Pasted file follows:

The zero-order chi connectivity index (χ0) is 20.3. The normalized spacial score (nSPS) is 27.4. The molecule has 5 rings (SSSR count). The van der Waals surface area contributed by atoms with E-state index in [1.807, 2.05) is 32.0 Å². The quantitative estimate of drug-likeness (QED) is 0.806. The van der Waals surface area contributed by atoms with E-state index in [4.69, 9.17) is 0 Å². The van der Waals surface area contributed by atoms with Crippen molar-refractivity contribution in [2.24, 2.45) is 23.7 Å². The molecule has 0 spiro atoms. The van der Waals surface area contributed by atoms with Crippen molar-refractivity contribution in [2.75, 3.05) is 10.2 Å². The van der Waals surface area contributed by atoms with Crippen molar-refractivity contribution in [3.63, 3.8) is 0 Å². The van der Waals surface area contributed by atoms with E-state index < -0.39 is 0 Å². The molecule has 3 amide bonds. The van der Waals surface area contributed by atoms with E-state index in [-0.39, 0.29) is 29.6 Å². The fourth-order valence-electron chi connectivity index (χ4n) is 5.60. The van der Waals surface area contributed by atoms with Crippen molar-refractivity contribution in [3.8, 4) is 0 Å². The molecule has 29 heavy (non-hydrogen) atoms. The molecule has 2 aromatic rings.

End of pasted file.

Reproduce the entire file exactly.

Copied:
The zero-order chi connectivity index (χ0) is 20.3. The normalized spacial score (nSPS) is 27.4. The molecule has 5 rings (SSSR count). The van der Waals surface area contributed by atoms with E-state index in [1.807, 2.05) is 32.0 Å². The quantitative estimate of drug-likeness (QED) is 0.806. The van der Waals surface area contributed by atoms with E-state index in [4.69, 9.17) is 0 Å². The van der Waals surface area contributed by atoms with Crippen molar-refractivity contribution in [2.24, 2.45) is 23.7 Å². The molecule has 0 spiro atoms. The van der Waals surface area contributed by atoms with Crippen molar-refractivity contribution in [2.75, 3.05) is 10.2 Å². The van der Waals surface area contributed by atoms with Crippen molar-refractivity contribution in [3.63, 3.8) is 0 Å². The van der Waals surface area contributed by atoms with E-state index < -0.39 is 0 Å². The molecule has 3 amide bonds. The van der Waals surface area contributed by atoms with E-state index in [-0.39, 0.29) is 29.6 Å². The fourth-order valence-electron chi connectivity index (χ4n) is 5.60. The van der Waals surface area contributed by atoms with Crippen molar-refractivity contribution in [3.8, 4) is 0 Å². The molecule has 29 heavy (non-hydrogen) atoms. The molecule has 2 aromatic rings.